HOUSTON — 'Tis the season for big deals and giveaways, but not all of them are real. Someone contacted the VERIFY team after getting a text message that said Amazon wanted to send her a free laptop.
The text reads, “IMPORANT: Susan, Amazon apologizes! Our gift to you is this Macbook Pro. Fill in your details so we can ship it to you right away.” It includes a link.
Susan DiMucci says she took the bait.
“It takes you to a Google blank page as if you were going to do a Google search. That’s all you get,” DiMucci said.
Susan asked us to VERIFY whether the offer was real.
Our source for this is Amazon. A spokesperson responded to our inquiry, “No, this isn’t real.”
“When you first see a so familiar name, you think, oh yeah, fine, I know them, and I believed it,” DiMucci said.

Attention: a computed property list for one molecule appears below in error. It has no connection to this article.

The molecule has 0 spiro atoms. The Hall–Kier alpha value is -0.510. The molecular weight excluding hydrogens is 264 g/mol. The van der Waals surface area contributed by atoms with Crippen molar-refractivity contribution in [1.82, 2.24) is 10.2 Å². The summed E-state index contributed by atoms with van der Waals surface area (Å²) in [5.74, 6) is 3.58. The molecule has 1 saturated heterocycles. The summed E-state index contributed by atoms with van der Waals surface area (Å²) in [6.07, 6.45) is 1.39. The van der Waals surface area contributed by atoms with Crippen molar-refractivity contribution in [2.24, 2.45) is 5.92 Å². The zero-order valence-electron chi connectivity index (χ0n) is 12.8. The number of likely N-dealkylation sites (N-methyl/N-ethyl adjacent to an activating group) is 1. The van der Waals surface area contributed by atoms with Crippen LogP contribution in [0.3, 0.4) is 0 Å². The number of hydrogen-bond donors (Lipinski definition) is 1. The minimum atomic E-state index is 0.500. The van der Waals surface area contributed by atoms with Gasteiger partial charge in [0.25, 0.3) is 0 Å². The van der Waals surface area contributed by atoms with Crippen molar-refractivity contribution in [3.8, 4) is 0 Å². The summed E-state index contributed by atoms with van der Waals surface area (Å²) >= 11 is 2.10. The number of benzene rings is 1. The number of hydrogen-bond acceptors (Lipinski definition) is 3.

Amazon has a special section on its website dedicated to scams and how to identify whether a phone call or text is from them.
The company warns scammers generally follow a common pattern. They connect with a victim by phone, email or social email and create a sense of urgency. Then they ask for some sort of gift card or processing payment.
Amazon warns they will never ask you for your personal information, like social security number, tax ID or bank account information, or to make a payment from a third-party website or for remote access to your device.
So we can VERIFY the Amazon giveaway is fake.
“I should have known better,” DiMucci said.
If you get a suspicious message from someone claiming to be with Amazon, the company wants to know about it. They encourage you to visit their website to file a complaint.